Internet surpasses newspapers in percentage of American readers

newspaper-stack[1] Ars Technica reports that a new Pew survey shows that more Americans now get their news from the Internet than from newspapers. This puts the internet into a solid third-place position as sole provider of news, right behind national and local TV stations.

And thanks to mobile Internet and social networking, a significant number of these readers take their news mobile, or help disseminate it via social networks or e-mail. Likewise, the majority of people (59%) still get their news from both on-line and off-line sources.

Only 17 percent said they read the print version of a national newspaper, however, and 50 percent said they read local papers. According to Pew, newspapers were most likely to be read by people who were over 50 or those who don’t own cell phones—yikes.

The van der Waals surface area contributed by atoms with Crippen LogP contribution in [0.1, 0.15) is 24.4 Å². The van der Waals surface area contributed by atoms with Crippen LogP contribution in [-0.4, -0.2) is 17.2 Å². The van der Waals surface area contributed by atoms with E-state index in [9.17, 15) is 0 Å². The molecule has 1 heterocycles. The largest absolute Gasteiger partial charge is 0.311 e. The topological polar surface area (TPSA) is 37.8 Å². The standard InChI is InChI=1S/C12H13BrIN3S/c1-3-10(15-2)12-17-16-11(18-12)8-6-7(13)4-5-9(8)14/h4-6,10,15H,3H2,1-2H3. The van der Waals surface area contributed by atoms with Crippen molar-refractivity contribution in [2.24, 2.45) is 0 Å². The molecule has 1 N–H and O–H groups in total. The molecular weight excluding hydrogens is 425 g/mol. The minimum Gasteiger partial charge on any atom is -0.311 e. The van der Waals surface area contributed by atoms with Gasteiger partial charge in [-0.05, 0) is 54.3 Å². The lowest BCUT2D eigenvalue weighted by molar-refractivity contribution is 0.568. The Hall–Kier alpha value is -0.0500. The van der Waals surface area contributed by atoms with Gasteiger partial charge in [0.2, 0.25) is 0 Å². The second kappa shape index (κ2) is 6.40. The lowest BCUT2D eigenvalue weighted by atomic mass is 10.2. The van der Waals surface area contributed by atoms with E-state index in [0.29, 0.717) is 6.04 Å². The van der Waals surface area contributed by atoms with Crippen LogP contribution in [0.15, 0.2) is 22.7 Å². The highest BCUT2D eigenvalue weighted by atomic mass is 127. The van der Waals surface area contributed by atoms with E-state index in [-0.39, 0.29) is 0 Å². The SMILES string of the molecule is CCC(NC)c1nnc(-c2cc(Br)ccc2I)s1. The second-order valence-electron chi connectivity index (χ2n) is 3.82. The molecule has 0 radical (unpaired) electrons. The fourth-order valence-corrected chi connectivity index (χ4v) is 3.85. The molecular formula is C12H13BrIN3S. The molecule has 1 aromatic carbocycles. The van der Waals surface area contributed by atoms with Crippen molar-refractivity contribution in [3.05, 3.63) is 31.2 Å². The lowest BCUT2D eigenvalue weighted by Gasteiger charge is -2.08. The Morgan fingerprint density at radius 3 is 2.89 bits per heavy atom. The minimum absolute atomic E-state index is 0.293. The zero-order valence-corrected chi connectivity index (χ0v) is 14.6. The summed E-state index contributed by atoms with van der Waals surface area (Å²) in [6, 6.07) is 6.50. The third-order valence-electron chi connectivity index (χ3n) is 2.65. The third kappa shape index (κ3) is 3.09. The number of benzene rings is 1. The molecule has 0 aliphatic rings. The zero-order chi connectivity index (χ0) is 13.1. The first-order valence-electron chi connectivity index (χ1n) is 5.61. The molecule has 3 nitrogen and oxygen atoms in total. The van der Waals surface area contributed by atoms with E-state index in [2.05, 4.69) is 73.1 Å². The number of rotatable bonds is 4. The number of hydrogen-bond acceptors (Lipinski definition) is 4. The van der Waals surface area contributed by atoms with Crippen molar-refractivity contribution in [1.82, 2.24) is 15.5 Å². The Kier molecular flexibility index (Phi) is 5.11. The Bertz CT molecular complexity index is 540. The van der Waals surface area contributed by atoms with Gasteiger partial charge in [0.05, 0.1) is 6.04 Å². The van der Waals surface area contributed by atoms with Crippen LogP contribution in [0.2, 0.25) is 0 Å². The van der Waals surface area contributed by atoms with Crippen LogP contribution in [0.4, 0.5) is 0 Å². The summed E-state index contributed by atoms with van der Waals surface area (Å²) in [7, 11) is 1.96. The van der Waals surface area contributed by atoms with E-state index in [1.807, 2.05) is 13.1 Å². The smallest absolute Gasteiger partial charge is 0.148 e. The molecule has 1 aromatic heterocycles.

Of course, the Internet does include the web versions of prominent papers as well as other sites, so this does not necessarily mean the end of such sites as news organizations. But it does remind us that print is going away a lot faster for newspapers than it has been for e-books.

About Chris Meadows (4158 Articles)
TeleRead Editor Chris Meadows has been writing for us--except for a brief interruption--since 2006. Son of two librarians, he has worked on a third-party help line for Best Buy and holds degrees in computer science and communications. He clearly personifies TeleRead's motto: "For geeks who love books--and book-lovers who love gadgets." Chris lives in Indianapolis and is active in the gamer community.

1 Comment on Internet surpasses newspapers in percentage of American readers

  1. I don’t find this surprising as the new trend of going green and the advancements in technology. Especially with people on the move, it is just more economical and convenient to go the electronic route compared to the traditional newspapers.

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